Cas C. Lindsey Prize (IEE)


The Cas C. Lindsey Prize given by the IEE Section will be awarded for the best student presentation (oral or poster) within the fields of behaviour, ecology or evolution.


Terms of Reference

The Cas C. Lindsey Prize is given by the IEE Section. The prize has a monetary value of $300 and will be presented at the Annual Meeting of the CSZ. lt will be awarded far the best student presentation (oral or poster) within the fields of behaviour, ecology or evolution.

The recipient will be selected by a committee of two judges appointed annually by the Section Chair.

Candidates will be judged both on the quality of the presentation, scientific content and responses to questions.

Candidates must be students or have completed their degree within the past year. They must present work completed towards their degree.

The candidate must be the first author on the presentation. In cases of multiple authorships, the candidate’s supervisor must submit a letter stating that the research is primarily that of the student and summarizing the contribution of each author.

<p”>An electronic version of the abstract and the supervisor’s letter (where necessary) must be sent to the Secretary of the IEE Section before March 31st.</p”>

Candidates remain eligible for other Society prizes in the same year.

The Cas C. Lindsey Prize cannot be awarded to a previous recipient of the prize.


  • 2016 – Joel Slade, Western University. Preen oil as a signal of MHC genotype in a songbird.
  • 2015 – Stephanie Reimer, University of Lethbridge.
  • 2014 – Daniel Field, Yale University.
  • 2013 – Emily MacLeod, University of Toronto Scarborough. Spider beware: investigations into male mate choice in the western black widow spider (Latrodectus hesperus).
  • 2012 – Sima Usvyatsov, University of New Brunswick. The timing and extent of larval drift in the shortnose sturgeon in the Saint John River, NB, Canada.
  • 2011 – Danielle Fraser, Carleton University. Warmer climates weaken latitudinal gradients.
  • 2010 – Jerry Ericsson, Simon Fraser University. Selection for resistance to the microbial insecticide Bacillus thuringiensis causes immunological costs in subsequent Trichoplusiani generations.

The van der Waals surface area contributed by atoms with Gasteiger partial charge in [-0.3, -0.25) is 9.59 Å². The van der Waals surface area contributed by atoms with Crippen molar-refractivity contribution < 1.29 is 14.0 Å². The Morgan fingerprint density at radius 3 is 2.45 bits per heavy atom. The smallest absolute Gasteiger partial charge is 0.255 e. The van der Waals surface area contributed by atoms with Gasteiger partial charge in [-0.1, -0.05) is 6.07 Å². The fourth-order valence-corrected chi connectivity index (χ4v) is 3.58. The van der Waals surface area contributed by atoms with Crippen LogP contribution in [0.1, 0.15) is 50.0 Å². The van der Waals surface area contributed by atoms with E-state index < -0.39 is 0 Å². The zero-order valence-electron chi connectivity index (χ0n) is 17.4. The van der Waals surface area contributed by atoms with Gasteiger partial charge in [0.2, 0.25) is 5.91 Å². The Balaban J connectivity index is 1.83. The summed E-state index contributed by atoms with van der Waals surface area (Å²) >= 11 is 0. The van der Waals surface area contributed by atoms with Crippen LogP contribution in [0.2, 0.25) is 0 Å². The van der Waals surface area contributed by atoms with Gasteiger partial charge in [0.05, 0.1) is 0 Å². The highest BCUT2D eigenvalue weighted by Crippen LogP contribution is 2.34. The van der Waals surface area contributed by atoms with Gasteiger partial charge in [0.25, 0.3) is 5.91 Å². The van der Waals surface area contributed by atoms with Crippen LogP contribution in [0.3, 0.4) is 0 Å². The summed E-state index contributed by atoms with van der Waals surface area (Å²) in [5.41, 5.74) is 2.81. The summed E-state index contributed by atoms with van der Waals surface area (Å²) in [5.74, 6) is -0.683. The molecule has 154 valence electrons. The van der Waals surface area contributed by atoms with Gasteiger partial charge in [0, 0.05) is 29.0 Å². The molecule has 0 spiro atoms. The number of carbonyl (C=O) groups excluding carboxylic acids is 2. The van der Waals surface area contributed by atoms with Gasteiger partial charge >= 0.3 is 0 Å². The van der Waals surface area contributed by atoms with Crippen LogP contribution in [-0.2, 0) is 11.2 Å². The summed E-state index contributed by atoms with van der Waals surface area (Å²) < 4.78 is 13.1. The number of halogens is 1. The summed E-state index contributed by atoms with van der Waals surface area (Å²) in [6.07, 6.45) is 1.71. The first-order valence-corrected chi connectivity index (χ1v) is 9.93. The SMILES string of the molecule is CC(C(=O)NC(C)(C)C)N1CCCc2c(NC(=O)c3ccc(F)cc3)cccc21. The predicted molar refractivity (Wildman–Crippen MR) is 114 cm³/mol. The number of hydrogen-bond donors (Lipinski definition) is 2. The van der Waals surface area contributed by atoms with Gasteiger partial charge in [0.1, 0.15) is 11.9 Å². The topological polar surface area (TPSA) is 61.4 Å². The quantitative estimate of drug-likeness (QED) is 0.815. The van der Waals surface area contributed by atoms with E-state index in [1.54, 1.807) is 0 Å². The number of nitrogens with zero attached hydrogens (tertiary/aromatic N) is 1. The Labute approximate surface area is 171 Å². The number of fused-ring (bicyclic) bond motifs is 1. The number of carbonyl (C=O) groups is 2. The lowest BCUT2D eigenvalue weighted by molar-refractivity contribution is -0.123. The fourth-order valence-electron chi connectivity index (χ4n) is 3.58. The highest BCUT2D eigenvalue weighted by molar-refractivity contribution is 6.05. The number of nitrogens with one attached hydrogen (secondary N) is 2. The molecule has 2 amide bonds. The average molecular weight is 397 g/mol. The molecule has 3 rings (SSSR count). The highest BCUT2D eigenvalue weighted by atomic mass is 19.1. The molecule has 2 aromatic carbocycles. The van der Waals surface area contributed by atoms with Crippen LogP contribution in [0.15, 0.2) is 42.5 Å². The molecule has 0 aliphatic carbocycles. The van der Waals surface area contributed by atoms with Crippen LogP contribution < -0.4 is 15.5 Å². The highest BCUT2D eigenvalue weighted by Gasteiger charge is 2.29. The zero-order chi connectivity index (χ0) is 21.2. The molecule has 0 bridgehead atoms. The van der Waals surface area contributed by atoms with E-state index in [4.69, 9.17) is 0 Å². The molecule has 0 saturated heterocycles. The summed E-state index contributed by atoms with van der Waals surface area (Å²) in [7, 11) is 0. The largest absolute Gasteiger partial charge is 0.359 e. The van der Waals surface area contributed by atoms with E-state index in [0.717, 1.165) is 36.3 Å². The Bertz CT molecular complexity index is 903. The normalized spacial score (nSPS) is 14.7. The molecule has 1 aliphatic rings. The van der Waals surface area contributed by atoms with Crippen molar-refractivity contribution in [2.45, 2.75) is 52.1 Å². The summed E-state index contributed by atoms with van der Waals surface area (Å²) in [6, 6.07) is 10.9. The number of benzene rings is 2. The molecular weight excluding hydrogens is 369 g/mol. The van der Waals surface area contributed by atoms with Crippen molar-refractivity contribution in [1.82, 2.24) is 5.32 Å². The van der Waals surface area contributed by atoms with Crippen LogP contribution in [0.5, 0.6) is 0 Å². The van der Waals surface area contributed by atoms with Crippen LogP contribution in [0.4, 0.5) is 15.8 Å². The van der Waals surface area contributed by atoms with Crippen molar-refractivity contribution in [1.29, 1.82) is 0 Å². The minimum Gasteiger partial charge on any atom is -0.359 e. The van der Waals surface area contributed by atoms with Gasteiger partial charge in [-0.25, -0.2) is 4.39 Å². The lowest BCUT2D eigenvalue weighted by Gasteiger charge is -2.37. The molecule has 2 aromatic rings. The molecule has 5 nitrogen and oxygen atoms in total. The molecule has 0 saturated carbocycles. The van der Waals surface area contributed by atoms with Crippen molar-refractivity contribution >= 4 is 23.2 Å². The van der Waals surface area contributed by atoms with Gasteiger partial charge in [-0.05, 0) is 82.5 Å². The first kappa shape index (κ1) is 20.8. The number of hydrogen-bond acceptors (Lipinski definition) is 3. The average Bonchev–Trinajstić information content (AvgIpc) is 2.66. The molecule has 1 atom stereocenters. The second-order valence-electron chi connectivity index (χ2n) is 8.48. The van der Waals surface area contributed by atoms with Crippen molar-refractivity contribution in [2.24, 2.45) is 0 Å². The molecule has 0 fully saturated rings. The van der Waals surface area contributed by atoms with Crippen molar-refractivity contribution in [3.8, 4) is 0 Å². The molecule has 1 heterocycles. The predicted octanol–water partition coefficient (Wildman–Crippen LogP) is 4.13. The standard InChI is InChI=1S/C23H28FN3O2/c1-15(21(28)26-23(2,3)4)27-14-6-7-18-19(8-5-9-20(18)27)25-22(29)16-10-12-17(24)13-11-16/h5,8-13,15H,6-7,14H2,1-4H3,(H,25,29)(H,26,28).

• 2009 – Jeffrey Stoltz, University of Toronto Scarborough.
  • 2008 – (tied) Lily Stanton, Acadia University; Emily Standen, Harvard University.
  • 2007 – Natalie Carreau, Laurentian University.
  • 2006 – Jeffrey Lane, University of Alberta.
  • 2005 – Mehran Bakhtiari, Laurentian University.
  • 2004 – Alissa E. Moenting, Lakehead University. Edge versus area of risky patches: scaling habitat selection with habitat change.
  • 2003 – Philip J. Bergmann, University of Calgary. As patterns break down: Conservatism in segmental tail growth of lizards.
  • 2002 – C. Lausen, University of Calgary. Patterns of thermoregulation and roost selection in reproductive female big brown bats, Eptesicus fuscus.
  • 2001 – Alastair J. Wilson, University of Guelph. Adaptive life history variation in the absence of genetic differentiation.
  • 2000 – Emily Gonzales, University of Guelph. To boldly go where no squirrel has gone before: using GIS to model dispersal in an exotic species.
  • 1999 – Steve Côté, Université de Sherbrooke. Life-history correlates of social dominance in female mountain goats.
  • 1998 – Dean McCurdy, Carleton University. Honorable Mention: Kathreen Ruckstuhl, Université de Sherbrooke.
  • 1997 – Thomas W. Knight, Memorial University of Newfoundland.
  • 1996 – Celine Berubé, Université de Sherbrooke.
  • 1995 – Dominique Berteaux, Université de Sherbrooke.
  • 1994 – Louise Jodoin, Université de Sherbrooke.